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V/A - All Tomorrows Parties V. 1.1

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Artist: V/A

Album: All Tomorrows Parties V. 1.1

Label: ATP

Review date: Mar. 31, 2002

The concept behind the All Tomorrow’s Parties is at times almost too good to be true, and the results are often equally staggering. The ATP festival, in which one ”curating” band chooses the entire lineup of a three-day festival, has been responsible for impressive reunions (Wire, Television, Mission of Burma (kinda)) as well as equally impressive performances by the notoriously reluctant (Boards of Canada, Dead C, Merzbow). The ATP 1.1 compilation is a companion to this year’s upcoming ATP L.A. festival (curated by Sonic Youth) and is the second in the series of ATP cds. Like the lineup for the LA shows (available at www.alltomorrowsparties.co.uk), the album features an all-star lineup of contributors. However, as is the case with most all-star events, the participants do not perform to the best of their abilities and the resulting compilation is more completist fodder than it is a worthwhile album.

Each track is fairly representative of each artist’s most average work, and in that sense it could make for a nice souvenir for any actual festival attendees. Sonic Youth’s “Fauxhmians” is a fairly ho-hum crescendo of drum then guitar, then guitar, then bass. Oddly enough, it is most effective as a seamless segue into the Unwound track that follows it. Unwound’s “Behold the Salt,” the best song on the album, sounds surprisingly different from last year’s Leaves Turn Inside You. A single repeating bass line provides foundation for whooshing keyboards and syncopated piano. The song builds to a plateau and crumbles into backwards-tape chaos as Unwound out-Sonic Youth SY themselves.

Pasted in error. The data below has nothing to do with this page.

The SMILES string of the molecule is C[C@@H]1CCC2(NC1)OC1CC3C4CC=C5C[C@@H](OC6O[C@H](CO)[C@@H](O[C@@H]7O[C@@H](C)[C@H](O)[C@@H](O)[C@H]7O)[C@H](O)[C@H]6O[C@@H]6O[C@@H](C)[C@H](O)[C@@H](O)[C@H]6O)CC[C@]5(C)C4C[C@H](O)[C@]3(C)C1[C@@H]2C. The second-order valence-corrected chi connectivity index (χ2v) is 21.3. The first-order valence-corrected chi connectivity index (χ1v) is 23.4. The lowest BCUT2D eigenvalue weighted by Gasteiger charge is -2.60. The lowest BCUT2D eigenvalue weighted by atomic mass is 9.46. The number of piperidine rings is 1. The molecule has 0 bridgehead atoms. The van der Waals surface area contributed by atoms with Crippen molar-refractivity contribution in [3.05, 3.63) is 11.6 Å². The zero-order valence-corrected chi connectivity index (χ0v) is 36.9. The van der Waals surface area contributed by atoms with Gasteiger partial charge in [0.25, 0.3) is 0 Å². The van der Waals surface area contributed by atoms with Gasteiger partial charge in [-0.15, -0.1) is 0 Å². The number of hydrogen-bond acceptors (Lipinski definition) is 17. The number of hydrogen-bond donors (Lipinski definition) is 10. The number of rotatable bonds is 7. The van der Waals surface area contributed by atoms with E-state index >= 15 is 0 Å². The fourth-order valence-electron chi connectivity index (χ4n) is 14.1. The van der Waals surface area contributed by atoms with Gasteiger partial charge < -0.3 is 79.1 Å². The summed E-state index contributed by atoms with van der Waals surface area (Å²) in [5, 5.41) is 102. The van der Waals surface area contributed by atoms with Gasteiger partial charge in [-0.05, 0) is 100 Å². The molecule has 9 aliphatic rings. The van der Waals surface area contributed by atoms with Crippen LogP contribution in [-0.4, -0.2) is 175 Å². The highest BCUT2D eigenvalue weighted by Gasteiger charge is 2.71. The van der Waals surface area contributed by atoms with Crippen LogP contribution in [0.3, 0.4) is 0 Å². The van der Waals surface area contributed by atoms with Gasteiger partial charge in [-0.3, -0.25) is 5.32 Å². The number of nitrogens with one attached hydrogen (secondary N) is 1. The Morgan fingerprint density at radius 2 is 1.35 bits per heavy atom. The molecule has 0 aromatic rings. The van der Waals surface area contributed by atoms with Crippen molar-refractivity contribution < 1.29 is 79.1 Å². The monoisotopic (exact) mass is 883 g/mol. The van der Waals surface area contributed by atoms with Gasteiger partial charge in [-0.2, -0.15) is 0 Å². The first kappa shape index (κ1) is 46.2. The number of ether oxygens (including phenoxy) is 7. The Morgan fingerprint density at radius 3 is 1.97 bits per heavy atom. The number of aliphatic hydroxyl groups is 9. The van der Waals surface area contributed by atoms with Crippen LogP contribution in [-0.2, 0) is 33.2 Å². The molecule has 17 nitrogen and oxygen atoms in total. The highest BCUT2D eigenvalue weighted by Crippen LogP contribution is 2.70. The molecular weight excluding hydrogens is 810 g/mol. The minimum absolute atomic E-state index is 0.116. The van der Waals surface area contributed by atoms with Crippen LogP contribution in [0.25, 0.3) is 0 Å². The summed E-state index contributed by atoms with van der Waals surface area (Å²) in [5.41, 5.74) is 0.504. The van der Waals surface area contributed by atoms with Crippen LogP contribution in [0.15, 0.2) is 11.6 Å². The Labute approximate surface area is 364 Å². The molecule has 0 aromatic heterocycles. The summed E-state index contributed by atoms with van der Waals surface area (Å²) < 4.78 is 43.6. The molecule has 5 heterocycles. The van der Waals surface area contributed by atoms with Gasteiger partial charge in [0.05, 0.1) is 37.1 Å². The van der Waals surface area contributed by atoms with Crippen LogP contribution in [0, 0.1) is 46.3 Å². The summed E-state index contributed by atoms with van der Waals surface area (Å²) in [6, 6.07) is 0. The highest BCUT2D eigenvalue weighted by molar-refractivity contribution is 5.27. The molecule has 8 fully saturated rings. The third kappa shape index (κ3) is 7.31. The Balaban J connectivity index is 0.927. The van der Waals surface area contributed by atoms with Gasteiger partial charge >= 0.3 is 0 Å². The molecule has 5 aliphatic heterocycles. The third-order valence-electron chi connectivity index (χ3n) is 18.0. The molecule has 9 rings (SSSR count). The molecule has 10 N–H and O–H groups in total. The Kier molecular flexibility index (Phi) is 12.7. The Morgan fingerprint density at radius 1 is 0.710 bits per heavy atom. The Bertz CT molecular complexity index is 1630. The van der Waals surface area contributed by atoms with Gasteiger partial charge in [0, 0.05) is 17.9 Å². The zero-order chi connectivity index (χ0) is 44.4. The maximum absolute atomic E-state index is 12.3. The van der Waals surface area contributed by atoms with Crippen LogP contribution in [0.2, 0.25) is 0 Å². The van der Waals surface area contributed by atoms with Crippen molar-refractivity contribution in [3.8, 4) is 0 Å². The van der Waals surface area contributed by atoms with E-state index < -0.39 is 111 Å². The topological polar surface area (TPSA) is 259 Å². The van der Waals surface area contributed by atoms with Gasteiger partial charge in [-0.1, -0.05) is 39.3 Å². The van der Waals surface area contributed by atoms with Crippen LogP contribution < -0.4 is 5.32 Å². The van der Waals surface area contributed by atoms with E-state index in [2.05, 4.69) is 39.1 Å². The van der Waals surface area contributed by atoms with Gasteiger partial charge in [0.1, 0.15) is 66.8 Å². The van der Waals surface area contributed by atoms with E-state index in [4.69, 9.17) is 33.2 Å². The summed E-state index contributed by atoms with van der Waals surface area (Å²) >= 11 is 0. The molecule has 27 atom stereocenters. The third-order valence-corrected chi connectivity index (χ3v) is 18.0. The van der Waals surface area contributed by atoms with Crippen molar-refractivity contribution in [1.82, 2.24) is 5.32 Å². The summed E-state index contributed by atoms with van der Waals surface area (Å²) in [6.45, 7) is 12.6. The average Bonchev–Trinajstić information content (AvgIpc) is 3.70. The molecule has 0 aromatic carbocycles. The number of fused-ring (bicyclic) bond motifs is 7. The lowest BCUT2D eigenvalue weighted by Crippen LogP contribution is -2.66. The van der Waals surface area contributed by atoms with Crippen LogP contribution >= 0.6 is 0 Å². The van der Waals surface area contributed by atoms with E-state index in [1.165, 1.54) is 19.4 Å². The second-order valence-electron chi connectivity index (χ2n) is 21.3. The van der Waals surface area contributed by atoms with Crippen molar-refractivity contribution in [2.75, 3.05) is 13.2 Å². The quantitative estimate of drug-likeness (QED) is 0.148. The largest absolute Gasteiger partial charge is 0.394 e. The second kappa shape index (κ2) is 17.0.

Stereolab’s “Old Lungs” sounds like a wisely out-taken track from Sound Dust, while the normally infallible Stephen Malkmus’ “Good Kid’s Egg” sounds like a wisely unpursued demo (complete with hard-panned vocals). Cat Power dodges another bullet by submitting yet another cover, this one of a Robert Johnson song. Papa M’s “How Can I Tell You That I Love You?” (a Cat Stevens cover) is another one of the album’s highlights as Dave Pajo’s ability to produce sparse folk songs now seems to come to him as effortlessly as his ability to write long, lush instrumentals. Cannibal Ox wisely/lazily contribute “Pidgeon” from The Cold Vein, and Dead C, the Boredoms, Kevin Drumm and Russell Haswell noisily finish off the album’s remainder. While the individual songs generally disappoint, the album as a whole flows with impressive cohesion. While sequencing may be largely responsible for this, it also speaks well for Sonic Youth’s curation. While ATP 1.1 is a good companion for what should be a fantastic festival, it does not live up to the potential given the contributing artists.

By Sam Hunt

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